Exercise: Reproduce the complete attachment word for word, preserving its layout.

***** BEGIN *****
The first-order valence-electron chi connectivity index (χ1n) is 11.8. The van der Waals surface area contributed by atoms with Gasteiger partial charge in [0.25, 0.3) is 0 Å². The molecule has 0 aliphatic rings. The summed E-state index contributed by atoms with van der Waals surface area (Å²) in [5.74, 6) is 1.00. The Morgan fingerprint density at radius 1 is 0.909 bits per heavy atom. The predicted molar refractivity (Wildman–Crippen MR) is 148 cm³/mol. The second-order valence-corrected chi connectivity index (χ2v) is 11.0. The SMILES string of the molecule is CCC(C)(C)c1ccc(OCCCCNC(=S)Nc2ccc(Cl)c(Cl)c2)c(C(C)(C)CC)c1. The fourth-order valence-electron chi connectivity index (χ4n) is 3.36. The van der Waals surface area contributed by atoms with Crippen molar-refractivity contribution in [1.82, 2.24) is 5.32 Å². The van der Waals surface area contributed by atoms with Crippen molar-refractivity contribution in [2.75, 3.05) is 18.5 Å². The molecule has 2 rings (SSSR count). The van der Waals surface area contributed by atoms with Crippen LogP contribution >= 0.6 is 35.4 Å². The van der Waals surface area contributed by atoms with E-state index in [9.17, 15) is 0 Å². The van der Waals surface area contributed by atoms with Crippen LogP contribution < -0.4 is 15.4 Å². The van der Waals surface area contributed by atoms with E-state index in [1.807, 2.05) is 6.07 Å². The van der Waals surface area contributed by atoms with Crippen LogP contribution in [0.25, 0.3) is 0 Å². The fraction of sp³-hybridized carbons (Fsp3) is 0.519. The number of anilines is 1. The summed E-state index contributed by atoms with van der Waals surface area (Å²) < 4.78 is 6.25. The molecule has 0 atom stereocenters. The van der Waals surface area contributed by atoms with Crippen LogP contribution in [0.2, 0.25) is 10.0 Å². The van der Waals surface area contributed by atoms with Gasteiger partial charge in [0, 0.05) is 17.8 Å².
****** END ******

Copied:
The first-order valence-electron chi connectivity index (χ1n) is 11.8. The van der Waals surface area contributed by atoms with Gasteiger partial charge in [0.25, 0.3) is 0 Å². The molecule has 0 aliphatic rings. The summed E-state index contributed by atoms with van der Waals surface area (Å²) in [5.74, 6) is 1.00. The Morgan fingerprint density at radius 1 is 0.909 bits per heavy atom. The predicted molar refractivity (Wildman–Crippen MR) is 148 cm³/mol. The second-order valence-corrected chi connectivity index (χ2v) is 11.0. The SMILES string of the molecule is CCC(C)(C)c1ccc(OCCCCNC(=S)Nc2ccc(Cl)c(Cl)c2)c(C(C)(C)CC)c1. The fourth-order valence-electron chi connectivity index (χ4n) is 3.36. The van der Waals surface area contributed by atoms with Crippen molar-refractivity contribution in [1.82, 2.24) is 5.32 Å². The van der Waals surface area contributed by atoms with Crippen molar-refractivity contribution in [2.75, 3.05) is 18.5 Å². The molecule has 2 rings (SSSR count). The van der Waals surface area contributed by atoms with Crippen LogP contribution >= 0.6 is 35.4 Å². The van der Waals surface area contributed by atoms with E-state index in [9.17, 15) is 0 Å². The van der Waals surface area contributed by atoms with Crippen LogP contribution < -0.4 is 15.4 Å². The van der Waals surface area contributed by atoms with E-state index in [1.807, 2.05) is 6.07 Å². The van der Waals surface area contributed by atoms with Crippen LogP contribution in [0.25, 0.3) is 0 Å². The fraction of sp³-hybridized carbons (Fsp3) is 0.519. The number of anilines is 1. The summed E-state index contributed by atoms with van der Waals surface area (Å²) < 4.78 is 6.25. The molecule has 0 atom stereocenters. The van der Waals surface area contributed by atoms with Crippen LogP contribution in [0.2, 0.25) is 10.0 Å². The van der Waals surface area contributed by atoms with Gasteiger partial charge in [0, 0.05) is 17.8 Å².